Tag Archives: #empowerment

From the Darkness of Desi Culture, Women Find the Light

Desi Talk – A column that works on embracing our brown background and unique identity using Coach Yashu’s helpful tips. Find her talking to IC Editor, Srishti Prabha on Instagram LIVE Tuesdays at 6pm PDT/ 9pm EDT!

Being a Desi woman can be hard…

I often hear of the specific struggles my Desi clients face in their communities. 

My mentor used to say, “things in the dark always come to light”, and my hope is, through this article, that women will feel empowered enough to break down generational curses of antiquated traditions that are not working for them in this day and age.

One of the most brutal and painful, yet extremely common issues I have confronted is one of Eurocentric beauty standards in the Desi community. Being a woman who has been forced into this conversation at home for her entire life, I’m just eager to dive into this one!

From complaints of being too fat, too dark in complexion,  too short, having small boobs, and even having short hair – I have heard it all. 

Who said beauty was limited to these features? More importantly, who has control of said inherited genetic traits?

The worst part is society, family, even friends, at times.

I remember my relatives would set me up for arranged marriages with men larger than me, mainly so that I would not be rejected.

I once had a family bargain for me. They said, “Since your daughter is not good-looking, make sure she has a doctorate so we can show her off that way.” 

I have heard Desi women being told: just look nice until you get married, and then it doesn’t matter how you look. There are matchmakers that say things like “She is dark. I have the perfect dark-colored boy for her.”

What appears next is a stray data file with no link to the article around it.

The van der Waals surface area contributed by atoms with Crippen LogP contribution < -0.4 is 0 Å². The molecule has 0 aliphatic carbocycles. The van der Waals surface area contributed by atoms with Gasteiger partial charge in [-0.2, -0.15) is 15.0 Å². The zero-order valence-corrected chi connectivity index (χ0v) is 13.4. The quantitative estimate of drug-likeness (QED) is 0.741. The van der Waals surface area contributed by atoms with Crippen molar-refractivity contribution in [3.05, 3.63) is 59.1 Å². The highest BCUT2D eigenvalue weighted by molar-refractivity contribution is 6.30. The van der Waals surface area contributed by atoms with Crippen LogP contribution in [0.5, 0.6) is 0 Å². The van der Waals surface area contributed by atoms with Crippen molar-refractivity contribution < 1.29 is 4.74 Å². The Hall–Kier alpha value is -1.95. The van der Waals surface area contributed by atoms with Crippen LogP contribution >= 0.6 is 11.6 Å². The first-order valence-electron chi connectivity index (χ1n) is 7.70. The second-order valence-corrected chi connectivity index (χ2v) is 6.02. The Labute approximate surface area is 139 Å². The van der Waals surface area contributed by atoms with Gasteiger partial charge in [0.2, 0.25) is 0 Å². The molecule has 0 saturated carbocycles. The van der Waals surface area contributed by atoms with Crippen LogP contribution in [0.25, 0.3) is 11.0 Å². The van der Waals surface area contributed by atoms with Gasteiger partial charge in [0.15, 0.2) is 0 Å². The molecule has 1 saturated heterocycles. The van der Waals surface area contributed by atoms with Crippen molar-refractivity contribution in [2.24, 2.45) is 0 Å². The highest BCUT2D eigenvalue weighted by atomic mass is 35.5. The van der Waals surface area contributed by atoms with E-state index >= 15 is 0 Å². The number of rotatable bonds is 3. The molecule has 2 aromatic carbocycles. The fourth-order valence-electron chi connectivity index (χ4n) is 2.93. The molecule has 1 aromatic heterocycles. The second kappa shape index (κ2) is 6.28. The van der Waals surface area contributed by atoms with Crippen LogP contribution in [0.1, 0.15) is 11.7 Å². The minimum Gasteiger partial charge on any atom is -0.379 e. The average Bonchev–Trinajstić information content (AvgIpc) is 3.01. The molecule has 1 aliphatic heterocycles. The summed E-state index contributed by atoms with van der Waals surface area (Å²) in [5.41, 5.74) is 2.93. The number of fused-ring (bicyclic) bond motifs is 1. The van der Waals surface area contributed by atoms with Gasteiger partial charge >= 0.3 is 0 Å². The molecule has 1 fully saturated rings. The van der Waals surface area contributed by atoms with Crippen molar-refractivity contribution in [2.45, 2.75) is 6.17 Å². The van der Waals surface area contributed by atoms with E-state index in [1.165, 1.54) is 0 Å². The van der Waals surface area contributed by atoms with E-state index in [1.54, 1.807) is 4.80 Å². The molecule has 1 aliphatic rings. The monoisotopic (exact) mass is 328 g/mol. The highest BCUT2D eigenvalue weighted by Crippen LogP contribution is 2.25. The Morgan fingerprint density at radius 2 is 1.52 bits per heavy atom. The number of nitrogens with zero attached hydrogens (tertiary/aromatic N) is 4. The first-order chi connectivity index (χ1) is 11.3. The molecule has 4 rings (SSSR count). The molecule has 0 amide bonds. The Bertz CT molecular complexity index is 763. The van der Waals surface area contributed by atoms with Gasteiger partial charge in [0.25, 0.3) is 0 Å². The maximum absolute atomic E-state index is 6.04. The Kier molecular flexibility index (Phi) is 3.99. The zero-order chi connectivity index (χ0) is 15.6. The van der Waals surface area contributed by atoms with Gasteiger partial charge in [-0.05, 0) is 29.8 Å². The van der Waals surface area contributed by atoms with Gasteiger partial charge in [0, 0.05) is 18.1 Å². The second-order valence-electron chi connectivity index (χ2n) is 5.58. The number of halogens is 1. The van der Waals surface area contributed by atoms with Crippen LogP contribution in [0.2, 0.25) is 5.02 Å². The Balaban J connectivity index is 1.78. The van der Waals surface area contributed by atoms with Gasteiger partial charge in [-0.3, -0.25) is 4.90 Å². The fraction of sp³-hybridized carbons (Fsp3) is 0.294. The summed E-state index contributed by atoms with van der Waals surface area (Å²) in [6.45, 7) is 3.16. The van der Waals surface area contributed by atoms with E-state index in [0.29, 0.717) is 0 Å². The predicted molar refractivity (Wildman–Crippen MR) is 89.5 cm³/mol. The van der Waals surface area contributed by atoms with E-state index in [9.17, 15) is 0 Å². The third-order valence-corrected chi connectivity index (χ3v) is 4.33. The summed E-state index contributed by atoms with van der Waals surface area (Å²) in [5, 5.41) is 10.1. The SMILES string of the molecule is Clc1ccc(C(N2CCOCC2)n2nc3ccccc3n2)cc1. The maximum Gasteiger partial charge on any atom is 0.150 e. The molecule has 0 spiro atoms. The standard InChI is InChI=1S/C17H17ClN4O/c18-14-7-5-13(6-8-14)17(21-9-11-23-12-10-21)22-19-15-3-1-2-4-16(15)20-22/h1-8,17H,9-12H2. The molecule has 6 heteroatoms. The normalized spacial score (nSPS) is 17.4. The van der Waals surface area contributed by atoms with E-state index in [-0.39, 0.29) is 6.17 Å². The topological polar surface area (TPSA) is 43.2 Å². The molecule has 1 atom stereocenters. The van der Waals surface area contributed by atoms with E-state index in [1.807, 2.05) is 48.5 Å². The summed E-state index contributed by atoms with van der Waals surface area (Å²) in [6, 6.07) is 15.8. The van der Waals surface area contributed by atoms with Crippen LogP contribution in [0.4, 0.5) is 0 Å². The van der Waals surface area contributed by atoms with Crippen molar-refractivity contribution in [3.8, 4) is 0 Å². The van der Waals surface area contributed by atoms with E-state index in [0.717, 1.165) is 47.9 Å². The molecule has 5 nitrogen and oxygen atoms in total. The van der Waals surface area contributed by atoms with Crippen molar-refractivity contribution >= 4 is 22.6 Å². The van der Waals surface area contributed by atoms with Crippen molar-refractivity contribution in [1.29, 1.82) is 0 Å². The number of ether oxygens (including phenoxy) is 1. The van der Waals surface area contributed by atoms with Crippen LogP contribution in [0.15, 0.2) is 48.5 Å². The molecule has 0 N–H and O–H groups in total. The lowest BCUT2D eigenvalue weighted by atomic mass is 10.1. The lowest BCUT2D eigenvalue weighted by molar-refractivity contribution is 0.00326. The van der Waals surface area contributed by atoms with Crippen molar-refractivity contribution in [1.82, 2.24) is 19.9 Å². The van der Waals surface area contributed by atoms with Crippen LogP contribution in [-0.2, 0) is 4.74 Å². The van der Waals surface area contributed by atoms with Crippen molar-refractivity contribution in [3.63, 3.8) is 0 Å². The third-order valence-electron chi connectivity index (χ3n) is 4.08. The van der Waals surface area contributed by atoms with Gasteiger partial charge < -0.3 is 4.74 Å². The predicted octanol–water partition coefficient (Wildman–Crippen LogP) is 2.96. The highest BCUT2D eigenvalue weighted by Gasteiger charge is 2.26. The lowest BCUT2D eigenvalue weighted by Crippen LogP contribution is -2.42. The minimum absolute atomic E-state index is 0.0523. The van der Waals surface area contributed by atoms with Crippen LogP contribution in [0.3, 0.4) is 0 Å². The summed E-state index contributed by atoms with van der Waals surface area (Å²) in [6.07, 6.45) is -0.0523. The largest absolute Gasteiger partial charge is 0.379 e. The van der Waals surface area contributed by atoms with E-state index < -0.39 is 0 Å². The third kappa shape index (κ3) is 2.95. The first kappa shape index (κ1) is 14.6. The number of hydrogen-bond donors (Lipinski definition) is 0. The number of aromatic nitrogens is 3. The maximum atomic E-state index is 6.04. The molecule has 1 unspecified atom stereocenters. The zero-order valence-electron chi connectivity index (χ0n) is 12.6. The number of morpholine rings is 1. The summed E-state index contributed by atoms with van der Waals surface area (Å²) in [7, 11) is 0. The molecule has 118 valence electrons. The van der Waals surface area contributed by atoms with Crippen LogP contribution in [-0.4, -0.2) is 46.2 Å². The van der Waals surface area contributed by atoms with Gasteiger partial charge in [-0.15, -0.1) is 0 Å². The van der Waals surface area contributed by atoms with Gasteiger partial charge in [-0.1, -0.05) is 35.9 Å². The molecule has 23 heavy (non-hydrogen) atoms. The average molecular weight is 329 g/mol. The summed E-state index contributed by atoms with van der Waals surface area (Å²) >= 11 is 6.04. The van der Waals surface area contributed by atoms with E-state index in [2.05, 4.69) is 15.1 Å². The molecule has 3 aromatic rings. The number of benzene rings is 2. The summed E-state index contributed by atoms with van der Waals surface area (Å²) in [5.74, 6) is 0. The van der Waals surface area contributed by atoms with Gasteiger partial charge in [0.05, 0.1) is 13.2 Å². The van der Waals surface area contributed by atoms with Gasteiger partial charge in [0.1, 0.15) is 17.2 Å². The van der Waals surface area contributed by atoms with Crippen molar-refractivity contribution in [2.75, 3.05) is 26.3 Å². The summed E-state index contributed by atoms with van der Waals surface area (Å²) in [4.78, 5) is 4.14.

All these dialogues need to stop. We need to change the narrative about beauty in our South Asian households and encourage our communities to embrace all bodies and all forms of beauty. It was this that pushed me to address stereotypes and motivated me to become one of the first few Indian American Plussize Models in the world.

Marriage Talk

This topic can be toxic, especially when it comes from other women.

I have heard many families refer to the marriage of their daughter as an escape. “We have raised you all this time, once we hand you over to a man, then we can finally rest.”

Starting from the age of being “legal”, a typical desi woman enters the age of marriage talk. Growing up, my eldest female cousin did not really know how to cook and clean. My relatives used to say, “If we don’t send you to your in-laws’ house without proper training you, they won’t blame you. They will blame us for sending an inadequate woman to that household.”

It used to blow my mind. In what way was she inadequate?

She is educated. She is beautiful. She is so sweet and caring. Yet, she is inadequate.

And now, with women being so educated, independent, and self-sufficient, marriage has become a competitive sport! Parents are trying to get their daughters liked by “qualified” men.